Many London Transport passengers dread the moment when the train stops at the platform and the announcement is made "All change". An immense improvement in public relations could be achieved if the reason were given for the "All change" announcement. Perhaps there is a hold-up on the line ahead, or, as happened to me recently. perhaps something is wrong with the door-closing gear. Any helpful. friendly information that can be given by the station staff to explain the inconvencience that is caused to passengers would be much appreciated.

Paragraph 11 of the statement refers to the new Heathrow Airport station. That may be used by many travellers coming into London from the West. I read that a charge would be made for anyone entering the Heathrow area. It would seem reasonable that ordinary London Transport passengers who use the station should not have to pay the Heathrow Airport dues, and I assume that London Transport will wish as many non-airport passengers as possible to travel on the line. I suspect that those travellers will have to pay a gigantic charge to park their cars, but at least they should not also have to pay the Heathrow Airport dues.

We in Harrow are proud to have almost within our borders the Northwick Park Hospital, which is probably the finest modern hospital in Britain, I f not in the world. It is pleasantly situated in open ground with views to playing fields on three sides. Because of that, it is a little distance from the main centres of population. My Harrow colleagues and I visited the former chairman of London Transport to ask whether something could be done to improve the entrance to the hospital area for buses. Four proposals have been made and on each occasion we have been met by firm opposition.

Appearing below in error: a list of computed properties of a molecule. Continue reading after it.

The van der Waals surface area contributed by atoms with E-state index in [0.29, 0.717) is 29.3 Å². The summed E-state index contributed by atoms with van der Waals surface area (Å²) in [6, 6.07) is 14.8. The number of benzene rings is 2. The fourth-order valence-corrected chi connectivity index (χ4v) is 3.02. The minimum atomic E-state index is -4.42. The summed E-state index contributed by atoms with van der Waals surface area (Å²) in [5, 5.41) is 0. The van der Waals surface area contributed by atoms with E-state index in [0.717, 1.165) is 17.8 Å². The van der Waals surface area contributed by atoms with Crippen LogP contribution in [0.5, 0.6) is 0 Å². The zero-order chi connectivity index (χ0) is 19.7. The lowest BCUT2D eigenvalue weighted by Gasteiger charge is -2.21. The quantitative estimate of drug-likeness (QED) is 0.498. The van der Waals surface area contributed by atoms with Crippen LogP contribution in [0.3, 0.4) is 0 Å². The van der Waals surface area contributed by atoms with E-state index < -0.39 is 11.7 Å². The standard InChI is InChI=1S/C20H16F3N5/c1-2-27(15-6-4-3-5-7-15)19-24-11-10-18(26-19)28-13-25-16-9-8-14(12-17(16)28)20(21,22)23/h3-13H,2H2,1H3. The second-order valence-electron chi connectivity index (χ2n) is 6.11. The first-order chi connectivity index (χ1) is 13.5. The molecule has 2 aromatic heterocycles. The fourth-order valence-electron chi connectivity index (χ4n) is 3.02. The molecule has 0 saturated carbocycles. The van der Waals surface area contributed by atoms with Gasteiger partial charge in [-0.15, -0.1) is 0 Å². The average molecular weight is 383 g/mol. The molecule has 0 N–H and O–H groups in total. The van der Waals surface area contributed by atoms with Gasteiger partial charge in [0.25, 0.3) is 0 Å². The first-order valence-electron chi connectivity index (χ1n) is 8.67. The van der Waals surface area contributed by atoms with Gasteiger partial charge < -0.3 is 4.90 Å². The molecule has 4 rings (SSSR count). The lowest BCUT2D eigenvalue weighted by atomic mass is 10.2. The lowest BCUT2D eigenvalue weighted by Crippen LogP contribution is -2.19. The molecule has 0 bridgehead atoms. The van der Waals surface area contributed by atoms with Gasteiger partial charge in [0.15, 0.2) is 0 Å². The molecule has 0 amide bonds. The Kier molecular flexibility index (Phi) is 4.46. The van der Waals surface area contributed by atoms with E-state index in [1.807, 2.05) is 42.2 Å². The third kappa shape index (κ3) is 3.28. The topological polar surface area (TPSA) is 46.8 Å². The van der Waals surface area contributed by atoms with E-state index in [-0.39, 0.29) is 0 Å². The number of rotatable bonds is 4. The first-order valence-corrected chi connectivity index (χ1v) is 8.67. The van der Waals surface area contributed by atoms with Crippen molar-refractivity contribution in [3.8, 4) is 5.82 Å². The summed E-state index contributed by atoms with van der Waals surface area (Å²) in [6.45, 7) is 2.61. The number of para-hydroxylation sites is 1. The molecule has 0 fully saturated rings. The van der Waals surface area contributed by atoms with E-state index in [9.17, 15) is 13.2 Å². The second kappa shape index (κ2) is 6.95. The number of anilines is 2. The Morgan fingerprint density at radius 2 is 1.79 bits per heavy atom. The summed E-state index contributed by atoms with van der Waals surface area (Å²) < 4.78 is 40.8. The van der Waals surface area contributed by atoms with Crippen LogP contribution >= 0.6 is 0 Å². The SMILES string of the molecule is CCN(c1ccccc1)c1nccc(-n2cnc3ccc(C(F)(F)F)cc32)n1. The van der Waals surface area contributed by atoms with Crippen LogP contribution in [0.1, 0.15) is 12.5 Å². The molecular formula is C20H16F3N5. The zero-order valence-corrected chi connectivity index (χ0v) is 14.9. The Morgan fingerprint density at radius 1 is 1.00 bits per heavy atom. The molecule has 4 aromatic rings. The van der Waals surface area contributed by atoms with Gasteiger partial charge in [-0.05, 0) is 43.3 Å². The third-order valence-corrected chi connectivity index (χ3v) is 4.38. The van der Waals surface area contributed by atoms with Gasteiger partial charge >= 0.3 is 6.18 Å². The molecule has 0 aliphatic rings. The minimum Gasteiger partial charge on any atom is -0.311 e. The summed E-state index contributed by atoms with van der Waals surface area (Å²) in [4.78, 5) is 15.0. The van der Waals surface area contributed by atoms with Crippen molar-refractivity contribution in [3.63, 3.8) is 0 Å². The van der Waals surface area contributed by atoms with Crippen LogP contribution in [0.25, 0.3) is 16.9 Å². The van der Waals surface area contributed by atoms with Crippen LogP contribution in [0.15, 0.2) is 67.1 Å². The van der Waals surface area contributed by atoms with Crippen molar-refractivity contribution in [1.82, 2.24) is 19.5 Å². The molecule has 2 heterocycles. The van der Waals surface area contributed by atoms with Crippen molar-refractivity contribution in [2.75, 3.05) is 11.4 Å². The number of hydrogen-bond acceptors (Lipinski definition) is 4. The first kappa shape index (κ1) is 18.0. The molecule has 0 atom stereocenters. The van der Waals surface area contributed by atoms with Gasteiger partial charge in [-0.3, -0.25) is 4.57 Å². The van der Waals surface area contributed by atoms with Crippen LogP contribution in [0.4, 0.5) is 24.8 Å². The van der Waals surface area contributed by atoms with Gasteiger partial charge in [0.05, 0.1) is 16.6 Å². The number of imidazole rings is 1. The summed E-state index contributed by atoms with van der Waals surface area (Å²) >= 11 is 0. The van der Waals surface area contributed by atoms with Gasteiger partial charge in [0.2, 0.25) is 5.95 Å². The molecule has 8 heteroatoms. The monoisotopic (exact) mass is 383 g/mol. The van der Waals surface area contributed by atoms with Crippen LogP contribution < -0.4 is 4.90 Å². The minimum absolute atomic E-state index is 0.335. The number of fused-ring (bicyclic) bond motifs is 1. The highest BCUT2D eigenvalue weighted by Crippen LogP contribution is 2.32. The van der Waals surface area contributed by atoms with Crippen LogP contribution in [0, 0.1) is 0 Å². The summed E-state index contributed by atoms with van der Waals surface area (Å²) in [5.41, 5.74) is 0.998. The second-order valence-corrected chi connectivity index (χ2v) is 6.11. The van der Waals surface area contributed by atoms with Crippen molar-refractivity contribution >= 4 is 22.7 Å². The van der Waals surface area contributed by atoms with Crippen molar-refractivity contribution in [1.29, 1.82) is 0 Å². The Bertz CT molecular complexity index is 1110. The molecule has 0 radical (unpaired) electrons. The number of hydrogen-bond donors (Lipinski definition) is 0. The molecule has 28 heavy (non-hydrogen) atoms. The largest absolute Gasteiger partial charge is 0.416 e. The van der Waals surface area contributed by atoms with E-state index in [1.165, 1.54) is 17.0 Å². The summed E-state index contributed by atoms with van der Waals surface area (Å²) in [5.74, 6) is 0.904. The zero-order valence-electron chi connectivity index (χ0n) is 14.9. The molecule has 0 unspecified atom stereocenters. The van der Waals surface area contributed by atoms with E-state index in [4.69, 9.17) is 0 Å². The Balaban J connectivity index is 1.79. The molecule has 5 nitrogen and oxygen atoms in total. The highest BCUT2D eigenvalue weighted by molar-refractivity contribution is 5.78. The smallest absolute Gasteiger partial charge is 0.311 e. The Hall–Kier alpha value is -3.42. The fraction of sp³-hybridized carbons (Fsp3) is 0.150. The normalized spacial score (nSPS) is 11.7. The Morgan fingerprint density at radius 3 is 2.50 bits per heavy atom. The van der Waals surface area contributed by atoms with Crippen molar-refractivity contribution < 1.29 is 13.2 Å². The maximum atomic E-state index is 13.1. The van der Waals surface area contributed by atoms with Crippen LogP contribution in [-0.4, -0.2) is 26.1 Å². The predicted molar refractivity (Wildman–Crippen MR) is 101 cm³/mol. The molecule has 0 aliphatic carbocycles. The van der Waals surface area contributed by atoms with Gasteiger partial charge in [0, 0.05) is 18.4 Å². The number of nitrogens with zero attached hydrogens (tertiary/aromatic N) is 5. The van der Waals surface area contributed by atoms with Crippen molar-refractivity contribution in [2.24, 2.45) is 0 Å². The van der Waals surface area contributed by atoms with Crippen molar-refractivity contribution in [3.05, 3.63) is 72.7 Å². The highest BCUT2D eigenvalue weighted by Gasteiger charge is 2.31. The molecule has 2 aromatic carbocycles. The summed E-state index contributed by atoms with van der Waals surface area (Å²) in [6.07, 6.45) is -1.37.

The main objection appears to be that the service, which would come from the station and other parts of Harrow into the hospital and round the grounds, is not of sufficient length to justify the minimum fare rate, and it would be against the regulations for such a service to be provided. That is hard on the people who would like to have a service and would be willing to pay for it. I would much rather pay the minimum fare than walk 250 yards in the rain, and I am sure that many of my constituents and many Harrow residents would prefer to do that. The hospital is willing to co-operate by providing bays to the buses entering and leaving. Such a service would be particularly useful for people who have to attend the out-patients' department and people who are accompanied by young children.

With those few remarks, I support the Second Reading of the Bill.

7.35 p.m.

Mr. Nigel Spearing (Newham, South)

The whole House will wish to join the hon. Member for Harrow, West (Mr. Page) in his remarks about the safety record of London Transport. Our last debate on London Transport was on the day before the Moorgate disaster. In view of what has been said recently, there seems to be a prima facie case for considering the dates of inquiries. I was interested in the hon. Gentleman's detailed points, which reflected some degree of public dissatisfaction with the attitude sometimes shown by the management at 55 Broadway.